The United States Supreme Court set the parameters for lawful searches of fire-damaged residences in Michigan v. Clifford, 464 U.S. 287, 104 S.Ct. 641, 78 L.Ed.2d 477 (1984). In Clifford, the court stated that if reasonable privacy interests remain in the fire-damaged property, a search must be conducted pursuant to a warrant absent consent or exigent circumstances. Id. at 292-93,104 S.Ct. at 646-47. The court held that a search to determine the cause and origin of a fire presents a sufficient exigency to justify a warrantless search of the premises. Id. Evidence of criminal activity, the court went on to say, may be seized under the plain view doctrine during the course of a cause and origin search. Id. at 294, 104 S.Ct. at 647. The court also stated that a cause and origin search does not justify a search to gather evidence of criminal activity without a warrant once the cause and origin of the fire are determined. Id. We note at the outset that the state concedes defendant had reasonable privacy interests in the residence. At trial, defendant did not challenge the right of Floyd Gonzales, the fire department arson investigator, to inspect the premises, but argued that the subsequent inspection by Officer Griego was an unreasonable search and seizure.
Relying on Clifford, defendant argues that Officer Griego conducted an illegal search and seizure of defendant’s residence. Defendant points to evidence that Officer Griego entered the building after the fire was out and the arson investigator had conducted a lawful cause and origin search. He also points to testimony by Officer Griego that he entered the premises for the purpose of investigating a suspected drug lab. Defendant reasons that, under Clifford, because the fire was extinguished and a cause and origin search had been completed, exigent circumstances did not exist to justify Officer Griego’s warrantless entry onto the premises. We disagree.
Defendant’s reliance on Clifford is misplaced. While it is true at that time a burning fire or the need for a cause and origin search did not exist, the presence of hazardous chemicals constituted exigent circumstances justifying Officer Griego’s warrantless entry. The case of United States v. Clark, 617 F.Supp. 693 (E.D.Pa.1985), aff'd without opinion, 791 F.2d 922 (3d Cir.1986), and aff'd without opinion, 833 F.2d 307 (3d Cir.1987), demonstrates the reasonableness of Officer Griego’s actions. See also United States v. Callabrass, 607 F.2d 559 (2d Cir.1979), cert. denied, 446 U.S. 940, 100 S.Ct. 2163, 64 L.Ed.2d 794 (1980).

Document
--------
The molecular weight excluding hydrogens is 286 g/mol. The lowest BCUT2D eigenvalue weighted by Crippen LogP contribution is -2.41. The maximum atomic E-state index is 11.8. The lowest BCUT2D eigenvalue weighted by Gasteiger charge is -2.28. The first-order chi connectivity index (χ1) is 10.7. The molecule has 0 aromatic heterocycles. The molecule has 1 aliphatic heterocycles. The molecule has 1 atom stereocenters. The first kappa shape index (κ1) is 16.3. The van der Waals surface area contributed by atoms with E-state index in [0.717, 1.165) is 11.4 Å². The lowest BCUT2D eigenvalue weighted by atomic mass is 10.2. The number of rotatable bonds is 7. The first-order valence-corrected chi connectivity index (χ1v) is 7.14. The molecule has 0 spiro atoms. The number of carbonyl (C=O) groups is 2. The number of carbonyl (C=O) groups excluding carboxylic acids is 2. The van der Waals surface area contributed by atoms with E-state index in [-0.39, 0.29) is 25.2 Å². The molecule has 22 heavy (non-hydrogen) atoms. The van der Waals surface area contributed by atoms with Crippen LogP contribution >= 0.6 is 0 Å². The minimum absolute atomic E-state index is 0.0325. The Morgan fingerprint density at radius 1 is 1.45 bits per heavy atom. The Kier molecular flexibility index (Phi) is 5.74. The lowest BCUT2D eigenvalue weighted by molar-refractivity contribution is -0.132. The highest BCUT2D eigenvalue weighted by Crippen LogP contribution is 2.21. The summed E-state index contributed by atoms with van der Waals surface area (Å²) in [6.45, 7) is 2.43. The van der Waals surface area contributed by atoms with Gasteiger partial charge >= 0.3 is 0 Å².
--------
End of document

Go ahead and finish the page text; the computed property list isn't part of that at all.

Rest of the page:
In Clark, fire officials and a police officer responded to the scene of a smoking building. Id., 617 F.Supp. at 694. Their warrantless entry revealed an active methamphetamine lab. Id. at 695. Knowing *50the potential hazards involved but not trained to handle the chemicals or dismantle the lab, the officers called narcotics detectives with more experience in the field. Id. The narcotics detectives determined that the lab and chemicals created a highly dangerous situation and called the Drug Enforcement Administration (DEA) because it had greater expertise. Id. When DEA agents arrived, they supervised the dismantling of the lab. Id.
The Clark court found that the narcotics detectives’ plain view seizure of evidence inside the home was valid because they were lawfully on the premises without a warrant. Id. at 696. The court reasoned that the dangers posed by the lab and chemicals were the type of exigent circumstances Justice Stevens referred to in his concurrence in Clifford when he discussed the need to prevent the rekindling of a fire. Id. at 697. The instant case presents us with a similar situation.
Not being a hazardous material specialist, the arson investigator called the police impact team and chemist. Like the narcotics detectives in Clark, Officer Griego decided to delay removing the hazardous chemicals from the home until the chemist arrived. Moreover, Officer Griego was lawfully on the premises without a warrant because of the exigent circumstances created by the potentially hazardous chemicals in the house.